Report by Pacific Media Centre
Nine Pacific countries now national “roadmaps” for the transition to digital broadcasting. Without a digital switchover, Pacific broadcasters face increased costs, reports Matthew Hutching of Asia-Pacific Journalism.
Following the Pacific Media Partnership conference in Apia last month, there are plans for Papua New Guinea, Samoa and Tonga to start the transition to digital broadcasting within the next two years.
The conference was organised by the Asia-Pacific Broadcasting Union and International Telecommunication Union with the aim of addressing the challenges of content production, new technologies, and digitisation of broadcasting in the Pacific region.
So far, the ITU has helped nine Pacific countries develop national “roadmaps” for the transition to digital. They include Fiji, Federated States of Micronesia, Kiribati, Nauru, Papua New Guinea, Samoa, Solomon Islands, Vanuatu and Tonga.
ABU technology director Dr Amal Punchihewa says without the digital switchover, Pacific broadcasters face increased costs for analogue broadcasting and loss of revenue to digital pay-TV platforms.
He is advocating the development of hybrid broadcasting, a system that combines digital broadcasting with internet content.
“The media industry has been undergoing enormous changes,” he says.
“Audiences rely on non-linear media services to consume at anytime, anywhere and on any device. Hence, delivery should be agnostic to device, time, and the location of access.”
Speaking at the conference, BroadSpectrum Consultants director Andrew King said the main challenges to digital switchover were power supply availability and reliability, and equipment installation and operation.
The biggest challenge is seen to be financial, with the high cost for governments, broadcasters and consumers to replace infrastructure and equipment.
A document detailing the outcomes of the conference said that both VHF and UHF frequency bands, which are used across Pacific nations, are being reduced to allow for more mobile services.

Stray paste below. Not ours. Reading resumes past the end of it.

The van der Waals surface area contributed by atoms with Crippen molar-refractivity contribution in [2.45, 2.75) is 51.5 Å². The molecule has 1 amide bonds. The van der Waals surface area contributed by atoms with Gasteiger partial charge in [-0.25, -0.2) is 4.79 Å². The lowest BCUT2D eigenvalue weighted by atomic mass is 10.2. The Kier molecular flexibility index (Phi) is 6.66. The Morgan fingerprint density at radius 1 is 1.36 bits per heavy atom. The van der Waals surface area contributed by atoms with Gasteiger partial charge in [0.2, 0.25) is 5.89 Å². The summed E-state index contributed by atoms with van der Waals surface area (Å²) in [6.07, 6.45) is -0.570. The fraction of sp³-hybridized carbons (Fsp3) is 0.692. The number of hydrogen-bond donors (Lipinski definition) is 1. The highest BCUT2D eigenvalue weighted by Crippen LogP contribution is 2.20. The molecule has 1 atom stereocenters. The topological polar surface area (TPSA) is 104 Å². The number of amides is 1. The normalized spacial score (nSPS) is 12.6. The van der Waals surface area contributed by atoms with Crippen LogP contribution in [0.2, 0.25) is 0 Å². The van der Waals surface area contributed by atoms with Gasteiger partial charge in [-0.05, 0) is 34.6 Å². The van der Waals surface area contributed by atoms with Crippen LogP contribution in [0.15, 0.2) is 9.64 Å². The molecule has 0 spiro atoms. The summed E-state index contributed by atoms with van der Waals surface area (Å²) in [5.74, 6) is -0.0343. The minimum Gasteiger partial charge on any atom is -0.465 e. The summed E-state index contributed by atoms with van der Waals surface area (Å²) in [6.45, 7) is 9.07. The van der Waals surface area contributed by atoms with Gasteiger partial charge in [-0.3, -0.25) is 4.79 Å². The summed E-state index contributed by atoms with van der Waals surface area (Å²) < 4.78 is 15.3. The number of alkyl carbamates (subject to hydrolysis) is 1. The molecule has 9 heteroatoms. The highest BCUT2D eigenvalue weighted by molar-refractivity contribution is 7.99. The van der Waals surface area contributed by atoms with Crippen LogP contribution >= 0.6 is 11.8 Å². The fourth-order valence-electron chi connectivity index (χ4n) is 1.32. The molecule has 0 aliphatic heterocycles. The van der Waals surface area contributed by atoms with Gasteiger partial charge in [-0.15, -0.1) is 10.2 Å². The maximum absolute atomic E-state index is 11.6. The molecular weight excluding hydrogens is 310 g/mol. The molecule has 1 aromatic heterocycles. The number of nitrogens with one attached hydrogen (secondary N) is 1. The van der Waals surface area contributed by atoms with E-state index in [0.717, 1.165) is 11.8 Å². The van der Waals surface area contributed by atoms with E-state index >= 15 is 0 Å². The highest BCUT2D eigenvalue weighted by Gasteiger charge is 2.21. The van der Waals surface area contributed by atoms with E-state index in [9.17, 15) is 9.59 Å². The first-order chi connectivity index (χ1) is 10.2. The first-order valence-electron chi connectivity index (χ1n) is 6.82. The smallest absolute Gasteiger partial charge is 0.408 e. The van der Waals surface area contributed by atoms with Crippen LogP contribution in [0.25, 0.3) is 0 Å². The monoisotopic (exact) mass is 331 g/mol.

It said that for the digital switchover to work effectively, spectrum planning and digital broadcasting standards should be set across the Pacific region.
Lack of infrastructure is the major hurdle for internet access, especially outside cities in the Pacific. According to the 2015 State of Broadband report, more than 90 percent of people in nearly 50 of the world’s least-developed countries have no connectivity at all to the web.
Radio New Zealand International reporter Koroi Hawkins says the poor communication and internet access across the region is slowly improving in urban centres.
“But it is still almost impossible to file from rural areas in the Pacific,” he says.
Hawkins delivered a presentation at the PMP conference on his experience as a journalist covering the aftermath of Cyclone Pam in Vanuatu. He says he enjoyed the mix of presentations, including real world experiences from broadcasters in the Pacific and technical demonstrations from the people behind the scenes making the broadcasting possible.
Hawkins says other highlights of the conference included the presentation by NHK Japan on their extremely well-coordinated disaster response plan, which they practise every day after their broadcast.
He said lack of communications infrastructure is not the only challenge for media in the Pacific.
“I feel Pacific journalists and broadcasters have a huge responsibility on top of their mandate to inform, educate and entertain,” he says.
“We take part in the development of the attitudes, policies and politics of the Pacific as we pursue a better future, or sadly any future for some low-lying atolls, for families and children.”
Matthew Hutching is a postgraduate student journalist in the Asia-Pacific Journalism course at AUT University.